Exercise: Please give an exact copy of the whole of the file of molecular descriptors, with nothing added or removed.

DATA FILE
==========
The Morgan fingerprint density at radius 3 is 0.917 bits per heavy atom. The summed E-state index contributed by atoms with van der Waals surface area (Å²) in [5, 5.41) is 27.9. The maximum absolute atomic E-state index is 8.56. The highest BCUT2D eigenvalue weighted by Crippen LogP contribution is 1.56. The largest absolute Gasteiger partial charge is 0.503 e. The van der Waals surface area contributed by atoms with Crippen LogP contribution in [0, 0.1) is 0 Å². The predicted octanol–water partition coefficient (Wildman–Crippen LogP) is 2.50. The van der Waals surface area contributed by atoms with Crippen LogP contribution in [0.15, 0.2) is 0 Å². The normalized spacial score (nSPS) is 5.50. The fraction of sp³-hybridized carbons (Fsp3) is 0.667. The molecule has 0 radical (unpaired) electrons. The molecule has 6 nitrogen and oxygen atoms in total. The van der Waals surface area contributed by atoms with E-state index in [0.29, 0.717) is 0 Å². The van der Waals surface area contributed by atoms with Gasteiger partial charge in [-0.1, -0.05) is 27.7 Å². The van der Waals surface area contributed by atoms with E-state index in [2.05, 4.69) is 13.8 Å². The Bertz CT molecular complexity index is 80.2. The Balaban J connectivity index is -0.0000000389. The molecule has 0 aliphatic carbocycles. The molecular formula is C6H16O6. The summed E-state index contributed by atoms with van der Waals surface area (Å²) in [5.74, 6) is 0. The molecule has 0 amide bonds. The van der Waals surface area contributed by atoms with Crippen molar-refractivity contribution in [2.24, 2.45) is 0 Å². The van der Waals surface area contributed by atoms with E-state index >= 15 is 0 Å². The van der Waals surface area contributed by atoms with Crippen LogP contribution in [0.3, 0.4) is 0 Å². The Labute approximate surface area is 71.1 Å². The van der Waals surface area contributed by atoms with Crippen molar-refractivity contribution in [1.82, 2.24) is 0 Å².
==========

The Morgan fingerprint density at radius 3 is 0.917 bits per heavy atom. The summed E-state index contributed by atoms with van der Waals surface area (Å²) in [5, 5.41) is 27.9. The maximum absolute atomic E-state index is 8.56. The highest BCUT2D eigenvalue weighted by Crippen LogP contribution is 1.56. The largest absolute Gasteiger partial charge is 0.503 e. The van der Waals surface area contributed by atoms with Crippen LogP contribution in [0, 0.1) is 0 Å². The predicted octanol–water partition coefficient (Wildman–Crippen LogP) is 2.50. The van der Waals surface area contributed by atoms with Crippen LogP contribution in [0.15, 0.2) is 0 Å². The normalized spacial score (nSPS) is 5.50. The fraction of sp³-hybridized carbons (Fsp3) is 0.667. The molecule has 0 radical (unpaired) electrons. The molecule has 6 nitrogen and oxygen atoms in total. The van der Waals surface area contributed by atoms with E-state index in [0.29, 0.717) is 0 Å². The van der Waals surface area contributed by atoms with Gasteiger partial charge in [-0.1, -0.05) is 27.7 Å². The van der Waals surface area contributed by atoms with E-state index in [2.05, 4.69) is 13.8 Å². The Bertz CT molecular complexity index is 80.2. The Balaban J connectivity index is -0.0000000389. The molecule has 0 aliphatic carbocycles. The molecular formula is C6H16O6. The summed E-state index contributed by atoms with van der Waals surface area (Å²) in [5.74, 6) is 0. The molecule has 0 amide bonds. The van der Waals surface area contributed by atoms with Crippen molar-refractivity contribution in [2.24, 2.45) is 0 Å². The van der Waals surface area contributed by atoms with E-state index >= 15 is 0 Å². The van der Waals surface area contributed by atoms with Crippen LogP contribution in [0.3, 0.4) is 0 Å². The Labute approximate surface area is 71.1 Å². The van der Waals surface area contributed by atoms with Crippen molar-refractivity contribution in [1.82, 2.24) is 0 Å².